Recent Advances in Soil Health: Influences of Organic Carbon and Microbiota
Deadline for manuscript submissions: 31 July 2024 | Viewed by 2063
Interests: soil microbiology; plant pathology; soil quality, molecular biology, soil microbiomics
Special Issues, Collections and Topics in MDPI journals
Interests: soil health; soil microbiota; biofertilizers; plant growth-promoting bacteria; biocatalysis
Recently, the deteriorating general condition of the soil has become a cause of great concern. Much scientific research has been directed to searching for measures that can improve the ability of soil to accumulate organic carbon, thus preventing degradation and improving the availability of nutrients to plants. The state of soil organic matter is the main quality parameter of the soil. Environmental factors (temperature, oxygen availability, humidity, biological activity) determine the quality and speed of decomposition of organic matter, which is very important in intensive agricultural systems. However, the assessment of soil health is still dominated by chemical indicators, although there are enough signals to demonstrate the importance of soil biodiversity. The understanding of soil health should be enriched by the ability to absorb carbon, in the form of CO2, thereby contributing to climate change mitigation, and the accumulation of soil carbon stocks, ensuring the long-term sustainability of ecosystems and the maintenance of productivity. In this case, not only are the quantitative parameters of the soil microbiota very important, but also the composition of species, as well as the functional capabilities that determine the success of nutrients entering the soil and the general condition of the soil and, most importantly, its sustainability. Currently, the use of beneficial microorganisms in the agricultural sector is increasing, in order to replace mineral fertilizers and chemical pesticides. The control of soil health should be considered as a fundamental principle in achieving sustainability as an ultimate goal.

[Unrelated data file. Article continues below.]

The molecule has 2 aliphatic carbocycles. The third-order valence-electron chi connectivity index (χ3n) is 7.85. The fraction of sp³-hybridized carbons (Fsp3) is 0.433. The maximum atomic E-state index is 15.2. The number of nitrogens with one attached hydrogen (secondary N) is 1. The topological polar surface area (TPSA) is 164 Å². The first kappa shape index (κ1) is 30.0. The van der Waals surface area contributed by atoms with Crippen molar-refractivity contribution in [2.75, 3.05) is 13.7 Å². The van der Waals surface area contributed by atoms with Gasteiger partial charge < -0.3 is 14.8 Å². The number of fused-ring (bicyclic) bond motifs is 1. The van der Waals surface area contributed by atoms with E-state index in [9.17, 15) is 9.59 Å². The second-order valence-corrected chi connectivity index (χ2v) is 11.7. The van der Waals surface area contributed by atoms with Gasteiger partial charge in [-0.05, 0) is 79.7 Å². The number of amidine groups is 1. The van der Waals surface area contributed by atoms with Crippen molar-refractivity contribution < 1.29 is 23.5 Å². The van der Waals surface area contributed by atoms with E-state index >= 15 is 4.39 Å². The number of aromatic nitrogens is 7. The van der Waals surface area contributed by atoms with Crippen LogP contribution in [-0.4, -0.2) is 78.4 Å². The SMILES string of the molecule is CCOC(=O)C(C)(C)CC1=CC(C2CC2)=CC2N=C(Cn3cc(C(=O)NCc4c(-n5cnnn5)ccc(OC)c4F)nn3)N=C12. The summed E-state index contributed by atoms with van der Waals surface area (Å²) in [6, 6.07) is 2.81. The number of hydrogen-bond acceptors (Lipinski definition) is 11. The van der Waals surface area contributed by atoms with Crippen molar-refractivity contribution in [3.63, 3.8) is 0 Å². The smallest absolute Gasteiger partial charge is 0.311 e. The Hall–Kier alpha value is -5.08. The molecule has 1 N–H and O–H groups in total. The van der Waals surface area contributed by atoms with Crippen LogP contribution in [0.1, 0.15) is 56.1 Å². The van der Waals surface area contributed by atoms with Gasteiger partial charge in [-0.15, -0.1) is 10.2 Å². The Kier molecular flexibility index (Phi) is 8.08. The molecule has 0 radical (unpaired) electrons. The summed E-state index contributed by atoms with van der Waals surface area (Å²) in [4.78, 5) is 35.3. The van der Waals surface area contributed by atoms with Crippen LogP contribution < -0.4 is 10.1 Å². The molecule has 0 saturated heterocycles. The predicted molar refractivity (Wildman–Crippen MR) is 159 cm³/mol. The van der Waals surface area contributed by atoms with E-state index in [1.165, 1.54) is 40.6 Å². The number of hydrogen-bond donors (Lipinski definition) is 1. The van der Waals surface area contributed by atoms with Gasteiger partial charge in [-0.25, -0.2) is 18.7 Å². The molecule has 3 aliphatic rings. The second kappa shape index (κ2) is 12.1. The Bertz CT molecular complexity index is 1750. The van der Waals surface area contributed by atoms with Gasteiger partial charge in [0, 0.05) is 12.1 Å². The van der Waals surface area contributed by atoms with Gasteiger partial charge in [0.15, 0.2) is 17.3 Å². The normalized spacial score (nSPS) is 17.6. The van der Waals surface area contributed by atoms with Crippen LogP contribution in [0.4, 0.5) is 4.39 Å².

Therefore, we invite scientists to publish their latest research results in the field of soil health in scientific articles and reports, and to share their insights on this topic in review articles. Scientific articles concerning the research on the diversity of soil microorganism communities, including viruses, protozoa, and invertebrates, in the sense of analyzing the condition of the soil health are also very welcome.
Dr. Audrius Kačergius
Dr. Audrius Gegeckas
Dr. Renata Gudiukaité
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- diversity of soil microbial community
- soil microbial function in environment
- soil microbiomics
- carbon sequestration
- soil organic matter (SOM)
- soil organic carbon (SOC)
- soil quality
- plant–soil microbial interaction
- eco-friendly agriculture